Sugar Cleanse :: Spice it up!

One of my favorite spices is cinnamon. Cinnamon has been used as food and medicine since ancient times, and is a powerful herb for regulating blood sugar. It comes from the rust colored inner bark of the cinnamon tree. I love it in smoothies, oatmeal, granola, coffee and hot toddies. Luckily, cinnamon has some great health boosting properties.

In addition to being delicious, cinnamon:

  • Helps balance blood sugar, which is why it’s so great to add to smoothies and desserts
  • Is rich in antioxidants that help reduce inflammation*Reduces the risk of heart disease and also lowers blood pressure
  • Boosts brain health – 2 compounds found in cinnamon appear to inhibit the buildup of the protein that is a hallmark of Alzheimer’s disease
  • Keeps your teeth pearly white and your breath smelling fresh with its anti-microbial effects

Keepin’ it healthy homework:
Try incorporating cinnamon into your diet more often. One of my favorite things to make with cinnamon is this refreshing tea:

grapefruit teaCinnamon Grapefruit Tea

1/2 grapefruit
1 stick of cinnamon

Put the grapefruit and cinnamon in a teapot (or a quart mason jar) and cover with boiling water. Let steep for 10 minutes, then enjoy! I love to drink this during the cold months, but you could make an iced version of it as well.


Sugar Cleanse :: Get sweet, naturally

honey-1772792_640We’ve now explored cravings, and strategies to deal with sugar cravings. The average American consumes well over 20 teaspoons of added sugar on a daily basis, which adds up to an average of 142 pounds of sugar per person, per year! That’s more than two times what the USDA recommends.

Below you will find information on natural sweeteners, all of which are less processed than refined white sugar, and create fewer fluctuations in blood sugar levels.  Although these sweeteners are generally safer alternatives to white sugar, they should only be used in moderation!

This leafy herb also known as honey leaf has been used for centuries by native South Americans. The extract from stevia is approximately 100 to 300 times sweeter than white sugar. It can be used in cooking, baking and as a sugar substitute in most beverages. Stevia has been shown to have a positive effect on blood sugar levels by increasing insulin production, and decreasing insulin resistance. Stevia is available in a powder or liquid form, but be sure to get the green or brown liquids or powders, as the white and clear versions are highly refined.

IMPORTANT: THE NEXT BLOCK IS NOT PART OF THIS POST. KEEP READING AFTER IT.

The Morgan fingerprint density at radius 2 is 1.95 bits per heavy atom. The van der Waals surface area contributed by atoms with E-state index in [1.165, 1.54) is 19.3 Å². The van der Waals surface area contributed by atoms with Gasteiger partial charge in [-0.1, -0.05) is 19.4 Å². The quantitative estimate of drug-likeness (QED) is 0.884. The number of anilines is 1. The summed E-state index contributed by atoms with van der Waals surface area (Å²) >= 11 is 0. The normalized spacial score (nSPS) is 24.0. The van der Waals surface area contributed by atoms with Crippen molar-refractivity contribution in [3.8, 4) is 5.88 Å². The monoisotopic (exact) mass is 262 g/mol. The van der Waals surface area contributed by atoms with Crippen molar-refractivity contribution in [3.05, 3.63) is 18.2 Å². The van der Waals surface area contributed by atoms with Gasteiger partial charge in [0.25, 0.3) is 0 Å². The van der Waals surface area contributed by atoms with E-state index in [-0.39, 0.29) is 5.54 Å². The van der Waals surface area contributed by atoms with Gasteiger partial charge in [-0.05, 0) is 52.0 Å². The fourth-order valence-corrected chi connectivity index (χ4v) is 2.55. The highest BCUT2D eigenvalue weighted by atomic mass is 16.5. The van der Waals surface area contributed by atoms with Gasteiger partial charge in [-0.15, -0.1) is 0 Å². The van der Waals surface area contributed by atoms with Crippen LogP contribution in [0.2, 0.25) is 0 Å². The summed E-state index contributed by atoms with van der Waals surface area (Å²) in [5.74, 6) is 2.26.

One of the oldest natural sweeteners; honey is sweeter than sugar. Depending on the plant source, honey can have a range of flavors, from dark and strongly flavored, to light and mildly flavored. Raw honey contains small amounts of enzymes, minerals and vitamins.  It’s also said that consuming local honey can help build up your immunity to common allergens in your area – by introducing your body to the bee pollen.

Maple Syrup
Maple syrup is made from boiled-down maple tree sap and is a great source of manganese and zinc. Approximately 40 gallons of sap are needed to make one gallon of maple syrup. It adds a pleasant flavor to foods and is great for baking. Be sure to buy 100% pure maple syrup and not maple-flavored corn syrup. Grade B is stronger in flavor and said to have more minerals than Grade A.

Maple Sugar
Maple sugar is created when the sap of the sugar maple is boiled for longer than is needed to create maple syrup. Once most of the water has evaporated, all that is left is the solid sugar. Maple sugar is about twice as sweet as standard granulated sugar, but much less refined.

Organic molasses is probably the most nutritious sweetener derived from sugar cane or sugar beet, and is made by a process of clarifying and blending the extracted juices. The longer the juice is boiled, the less sweet, more nutritious and darker the product is. Molasses imparts a very distinct flavor to food. Blackstrap molasses, the most nutritious variety, is a good source of iron, calcium, magnesium and potassium.